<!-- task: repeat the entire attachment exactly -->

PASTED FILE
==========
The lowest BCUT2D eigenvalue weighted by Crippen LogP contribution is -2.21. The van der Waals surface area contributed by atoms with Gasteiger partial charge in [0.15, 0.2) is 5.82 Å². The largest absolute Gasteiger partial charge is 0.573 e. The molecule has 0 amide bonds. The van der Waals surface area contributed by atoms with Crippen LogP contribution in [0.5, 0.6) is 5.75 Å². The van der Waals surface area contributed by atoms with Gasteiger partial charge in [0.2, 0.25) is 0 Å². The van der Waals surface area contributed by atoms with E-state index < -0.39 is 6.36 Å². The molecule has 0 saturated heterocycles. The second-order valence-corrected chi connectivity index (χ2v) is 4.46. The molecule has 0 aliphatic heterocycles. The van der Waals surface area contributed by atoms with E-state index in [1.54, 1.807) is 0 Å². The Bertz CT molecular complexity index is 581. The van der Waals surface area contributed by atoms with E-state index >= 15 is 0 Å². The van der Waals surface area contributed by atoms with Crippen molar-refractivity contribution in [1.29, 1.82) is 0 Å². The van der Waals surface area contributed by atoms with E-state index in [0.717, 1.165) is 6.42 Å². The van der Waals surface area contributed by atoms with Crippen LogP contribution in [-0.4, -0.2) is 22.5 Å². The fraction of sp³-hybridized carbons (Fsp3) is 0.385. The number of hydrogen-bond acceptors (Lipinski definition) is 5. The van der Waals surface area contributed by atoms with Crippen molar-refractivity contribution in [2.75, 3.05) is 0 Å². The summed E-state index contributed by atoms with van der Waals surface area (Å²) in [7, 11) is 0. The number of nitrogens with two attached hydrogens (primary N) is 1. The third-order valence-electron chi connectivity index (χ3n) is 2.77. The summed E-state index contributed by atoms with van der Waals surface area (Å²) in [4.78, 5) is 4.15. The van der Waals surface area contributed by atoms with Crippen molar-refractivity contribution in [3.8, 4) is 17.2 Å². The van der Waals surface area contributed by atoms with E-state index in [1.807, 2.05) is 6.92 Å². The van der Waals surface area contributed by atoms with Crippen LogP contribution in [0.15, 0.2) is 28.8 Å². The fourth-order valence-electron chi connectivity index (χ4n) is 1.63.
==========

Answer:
The lowest BCUT2D eigenvalue weighted by Crippen LogP contribution is -2.21. The van der Waals surface area contributed by atoms with Gasteiger partial charge in [0.15, 0.2) is 5.82 Å². The largest absolute Gasteiger partial charge is 0.573 e. The molecule has 0 amide bonds. The van der Waals surface area contributed by atoms with Crippen LogP contribution in [0.5, 0.6) is 5.75 Å². The van der Waals surface area contributed by atoms with Gasteiger partial charge in [0.2, 0.25) is 0 Å². The van der Waals surface area contributed by atoms with E-state index < -0.39 is 6.36 Å². The molecule has 0 saturated heterocycles. The second-order valence-corrected chi connectivity index (χ2v) is 4.46. The molecule has 0 aliphatic heterocycles. The van der Waals surface area contributed by atoms with E-state index in [1.54, 1.807) is 0 Å². The Bertz CT molecular complexity index is 581. The van der Waals surface area contributed by atoms with E-state index >= 15 is 0 Å². The van der Waals surface area contributed by atoms with Crippen molar-refractivity contribution in [1.29, 1.82) is 0 Å². The van der Waals surface area contributed by atoms with E-state index in [0.717, 1.165) is 6.42 Å². The van der Waals surface area contributed by atoms with Crippen LogP contribution in [-0.4, -0.2) is 22.5 Å². The fraction of sp³-hybridized carbons (Fsp3) is 0.385. The number of hydrogen-bond acceptors (Lipinski definition) is 5. The van der Waals surface area contributed by atoms with Crippen molar-refractivity contribution in [2.75, 3.05) is 0 Å². The summed E-state index contributed by atoms with van der Waals surface area (Å²) in [7, 11) is 0. The number of nitrogens with two attached hydrogens (primary N) is 1. The third-order valence-electron chi connectivity index (χ3n) is 2.77. The summed E-state index contributed by atoms with van der Waals surface area (Å²) in [4.78, 5) is 4.15. The van der Waals surface area contributed by atoms with Crippen molar-refractivity contribution in [3.8, 4) is 17.2 Å². The van der Waals surface area contributed by atoms with E-state index in [1.807, 2.05) is 6.92 Å². The van der Waals surface area contributed by atoms with Crippen LogP contribution in [0.15, 0.2) is 28.8 Å². The fourth-order valence-electron chi connectivity index (χ4n) is 1.63.